Tuesday, September 28, 2010

Love: a verb

Lately Abigail has been a pill. She is suddenly prone to throwing fits over simple things, like being asked to pick out a spoon for breakfast cereal, or "can you get a diaper?" Even "help Daddy set the table" which used to be a favorite 'chore' is grounds for a knock down drag out crying fit rarely witnessed in our house after she mastered the English language. (Before she could clearly express herself she would get hysterical when her grunts or pointing didn't convey her messages clearly enough. I always thought she was equally annoyed at herself as well as us, but that's another story.) The best that I can figure is that she is acting out against the attention that Isabel is getting. As Izzy gets older she takes more of my time; to stop her from climbing the stairs, to feed, play with, cuddle, etc. Abby clearly does not appreciate sharing her Mommy. So I've started putting Isabel down to bed 30 minutes before Abigail and taking that extra half hour to play one on one with Abby. Almost instantly the crying fits are fewer and shorter than they were 2 days ago. Which is saying A LOT!

It is a revelation to me that Abby feels like her sister is a threat to her time with her parents because I know that I love both my girls deeply and equally. Of course I'm also an adult who can rationalize that an infant is likely to take more time to care for in a day than a toddler. Since I can't exactly make Abby understand such an abstract concept I can do the next best thing: give her my undivided attention so that she sees how much I love her.

It's been a good lesson for me - a refresher course I didn't know that I needed:
Actions speak louder than words.

Monday, September 20, 2010

Going long distances with small people

We have survived our travels, but barely. By the skin of our teeth we managed not to leave any horrendous headlines in our wake. (But only just barely. There were moments when MSNBC might have lead the 8 o'clock news with "Parents leave a toddler and infant on plane, claim they 'thought they were right behind them'.") But we made it back, in one piece, all children we started with still present when we got to the house.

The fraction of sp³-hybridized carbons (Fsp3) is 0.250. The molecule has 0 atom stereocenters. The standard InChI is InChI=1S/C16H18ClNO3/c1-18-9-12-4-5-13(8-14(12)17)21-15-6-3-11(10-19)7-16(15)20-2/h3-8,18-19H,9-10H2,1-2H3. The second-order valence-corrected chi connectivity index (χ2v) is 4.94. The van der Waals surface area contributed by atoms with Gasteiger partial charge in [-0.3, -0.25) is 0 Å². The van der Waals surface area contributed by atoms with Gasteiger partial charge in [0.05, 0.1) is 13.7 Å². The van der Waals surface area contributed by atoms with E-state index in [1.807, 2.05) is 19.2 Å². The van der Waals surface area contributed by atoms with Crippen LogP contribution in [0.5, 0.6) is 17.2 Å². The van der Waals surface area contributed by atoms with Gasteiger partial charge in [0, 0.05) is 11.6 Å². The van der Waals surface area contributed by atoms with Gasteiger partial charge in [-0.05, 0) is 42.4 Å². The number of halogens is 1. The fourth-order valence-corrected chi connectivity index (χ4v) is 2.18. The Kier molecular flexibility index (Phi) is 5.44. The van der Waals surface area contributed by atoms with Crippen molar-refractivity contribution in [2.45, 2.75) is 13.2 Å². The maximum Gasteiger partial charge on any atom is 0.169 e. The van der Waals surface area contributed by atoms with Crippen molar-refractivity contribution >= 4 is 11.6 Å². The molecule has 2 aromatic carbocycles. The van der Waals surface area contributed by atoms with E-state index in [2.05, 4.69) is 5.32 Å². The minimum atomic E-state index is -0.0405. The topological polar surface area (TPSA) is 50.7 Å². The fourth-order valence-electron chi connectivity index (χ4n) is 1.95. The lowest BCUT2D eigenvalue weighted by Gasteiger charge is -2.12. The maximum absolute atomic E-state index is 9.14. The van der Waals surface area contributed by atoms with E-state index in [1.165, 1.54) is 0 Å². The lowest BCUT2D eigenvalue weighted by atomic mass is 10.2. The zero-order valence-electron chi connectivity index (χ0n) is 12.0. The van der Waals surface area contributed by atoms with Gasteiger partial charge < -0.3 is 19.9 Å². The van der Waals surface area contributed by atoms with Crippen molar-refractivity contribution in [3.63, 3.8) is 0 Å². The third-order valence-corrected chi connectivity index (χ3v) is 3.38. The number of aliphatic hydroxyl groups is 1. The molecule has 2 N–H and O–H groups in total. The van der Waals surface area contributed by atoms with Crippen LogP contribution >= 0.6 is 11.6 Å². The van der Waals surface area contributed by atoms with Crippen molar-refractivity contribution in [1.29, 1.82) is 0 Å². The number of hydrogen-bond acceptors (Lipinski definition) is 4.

Some things I have learned through this experience:
-Do not wear white jeans on plane with the baby in your lap. You will get off 5 hours later looking like a stripped graham cracker.
-Do not let the kindly stewardess top off your eldest daughter's frist apple juice of the trip unless you would like her to wear it for the remainder of the 12 hour day.
-Also remember to pack outfits for BOTH your children in your carry-on. 6 outfits for the infant will not help when the apple juice crisis hits. (Men's undershirts will work for toddler clothes in a pinch.)
-Have a camera on hand to take photos of your toddler looking like a biblical character coming off the plane: long white shirt-dress, black blanket tied around neck cape style, brown sandals on. So cute, sadly no evidence except in my memory!
-Bring a pack mule to help you get from baggage claim to the curb to load the car as 2 car seats, stroller, port-a-crib, 1 large bag, carry on, laptop case, backpack and kids are hard to manage alone.

The moral of this story? Vacation is (and was) fun, but hauling 2 kids across America and back on a plane? Is a fight I may not be willing to undertake again. Or, at least not until the momory of my eldest hollering "I don't want to go on a plane!" (while sitting on the runway) stops ringing in my ears.

Give me a year. I'll be ready to try again. Maybe.